I originally placed the natural cubic spline (refer to this TechNote) in Degrafa as a utility. It was not practical to draw the spline as it could only be plotted with small line segments. With the first version of the spline->Bezier utility near completion, it is now possible to efficiently draw cartesian splines (y as a function of x, not x,y as functions of t) in the Degrafa pipeline. Parametric splines (x,y as functions of t) are to be addressed in the future.

The following screenshot illustrates a preview of the upcoming NaturalCubicSpline class,

That’s all it will take to draw a natural cubic spline in Degrafa! For applications where the data points naturally describe a Cartesian function (i.e. curves that don’t loop back over themselves), the natural cubic spline is an attractive interpolation and drawing method. I can see some application in charting and scientific visualization applications. If it proves valuable, I’ll work on extending the spline->Bezier utility to parameteric splines. That would enable efficient drawing of Camull-Rom and parameteric cubic splines, for example.

Catmull Rom could be seen as special Bezier-3 spline, and thus with existing methods of approximating Bezier-3 by multiple Bezier-2 segments (didnt you post a demo of such approximation a month ago or so) can already be drawn quite easy.

The tangent specifications are different, especially at the initial and terminal knots. You really see this when attempting to do a closed-loop implementation of both splines, meaning it would not be a straightforward task to use the existing cubic Bezier spline in Degrafa. In terms of extracting a single cubic Bezier for each C-R segment, there is work that can be done to make the matrices for a single segment comparable. That would not translate directly when moving from C-R to parametric cubic spline, though. If you had a general methodology for approximating *any* parametric spline with quad. Beziers, it is much easier to just use it than attempt to convert every specific type of spline into something you already have. That’s doing more work with little or no potential for re-use and you are suggesting going through two conversion steps instead of just one.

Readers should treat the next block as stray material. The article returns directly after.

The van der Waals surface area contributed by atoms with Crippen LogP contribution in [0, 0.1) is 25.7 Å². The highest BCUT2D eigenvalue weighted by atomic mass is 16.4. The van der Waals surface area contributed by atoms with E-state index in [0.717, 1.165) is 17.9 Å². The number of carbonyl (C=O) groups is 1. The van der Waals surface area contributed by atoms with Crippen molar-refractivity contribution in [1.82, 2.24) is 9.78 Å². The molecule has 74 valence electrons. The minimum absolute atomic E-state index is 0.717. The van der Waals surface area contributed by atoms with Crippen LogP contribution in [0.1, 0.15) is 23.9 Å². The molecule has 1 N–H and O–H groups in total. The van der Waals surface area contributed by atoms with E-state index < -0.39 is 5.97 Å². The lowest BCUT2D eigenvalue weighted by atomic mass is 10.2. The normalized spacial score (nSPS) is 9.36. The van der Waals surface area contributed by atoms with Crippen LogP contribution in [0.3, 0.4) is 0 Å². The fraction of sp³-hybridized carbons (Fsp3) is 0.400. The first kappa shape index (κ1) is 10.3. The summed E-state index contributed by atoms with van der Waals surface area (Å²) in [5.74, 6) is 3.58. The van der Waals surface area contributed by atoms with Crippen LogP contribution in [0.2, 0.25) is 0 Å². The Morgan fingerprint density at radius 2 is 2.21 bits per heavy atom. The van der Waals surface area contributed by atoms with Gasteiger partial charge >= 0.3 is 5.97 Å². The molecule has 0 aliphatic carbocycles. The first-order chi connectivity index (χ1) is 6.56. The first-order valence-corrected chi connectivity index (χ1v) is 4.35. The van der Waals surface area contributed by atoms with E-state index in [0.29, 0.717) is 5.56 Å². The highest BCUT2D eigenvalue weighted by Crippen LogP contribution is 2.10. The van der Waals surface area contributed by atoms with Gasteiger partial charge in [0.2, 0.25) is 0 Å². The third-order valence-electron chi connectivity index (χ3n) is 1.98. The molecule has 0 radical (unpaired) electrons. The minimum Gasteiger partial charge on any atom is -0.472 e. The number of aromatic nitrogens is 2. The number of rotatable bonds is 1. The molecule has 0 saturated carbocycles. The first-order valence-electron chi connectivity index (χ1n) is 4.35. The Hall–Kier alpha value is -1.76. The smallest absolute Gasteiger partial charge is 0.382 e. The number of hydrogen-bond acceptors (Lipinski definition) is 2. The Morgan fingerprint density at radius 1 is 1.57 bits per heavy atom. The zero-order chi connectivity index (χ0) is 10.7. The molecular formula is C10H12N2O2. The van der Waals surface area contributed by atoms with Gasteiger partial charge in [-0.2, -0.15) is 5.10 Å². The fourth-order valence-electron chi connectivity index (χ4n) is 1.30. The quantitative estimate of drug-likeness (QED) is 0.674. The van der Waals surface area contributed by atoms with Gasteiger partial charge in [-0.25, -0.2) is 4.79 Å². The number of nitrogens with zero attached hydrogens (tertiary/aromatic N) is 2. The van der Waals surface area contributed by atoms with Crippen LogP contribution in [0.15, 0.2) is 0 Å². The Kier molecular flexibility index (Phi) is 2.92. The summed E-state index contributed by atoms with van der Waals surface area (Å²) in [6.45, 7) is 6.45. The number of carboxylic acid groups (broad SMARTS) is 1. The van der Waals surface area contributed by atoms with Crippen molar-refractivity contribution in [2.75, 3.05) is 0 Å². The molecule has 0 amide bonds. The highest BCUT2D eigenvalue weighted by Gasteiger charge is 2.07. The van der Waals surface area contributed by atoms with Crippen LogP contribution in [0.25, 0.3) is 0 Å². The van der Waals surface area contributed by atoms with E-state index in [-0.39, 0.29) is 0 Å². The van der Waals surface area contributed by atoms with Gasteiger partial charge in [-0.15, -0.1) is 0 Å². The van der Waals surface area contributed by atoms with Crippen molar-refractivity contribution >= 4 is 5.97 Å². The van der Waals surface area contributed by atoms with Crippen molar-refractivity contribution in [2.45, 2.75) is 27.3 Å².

And still irrelevant as it does not address the issue of how to effectively integrate a wide variety of splines, both cartesian and parameteric (as well as non-cubic and non-polynomial) into the Degrafa geometry pipeline and I would always prefer to perform one step instead of two 🙂

Catmull Rom could be seen as special Bezier-3 spline, and thus with existing methods of approximating Bezier-3 by multiple Bezier-2 segments (didnt you post a demo of such approximation a month ago or so) can already be drawn quite easy.

The tangent specifications are different, especially at the initial and terminal knots. You really see this when attempting to do a closed-loop implementation of both splines, meaning it would not be a straightforward task to use the existing cubic Bezier spline in Degrafa. In terms of extracting a single cubic Bezier for each C-R segment, there is work that can be done to make the matrices for a single segment comparable. That would not translate directly when moving from C-R to parametric cubic spline, though. If you had a general methodology for approximating *any* parametric spline with quad. Beziers, it is much easier to just use it than attempt to convert every specific type of spline into something you already have. That’s doing more work with little or no potential for re-use and you are suggesting going through two conversion steps instead of just one.

yes but it’s two easy steps that were already done 🙂 e.g., feel free to visit http://makc.coverthesky.com/FlashFX/ffx.php?id=15

And still irrelevant as it does not address the issue of how to effectively integrate a wide variety of splines, both cartesian and parameteric (as well as non-cubic and non-polynomial) into the Degrafa geometry pipeline and I would always prefer to perform one step instead of two 🙂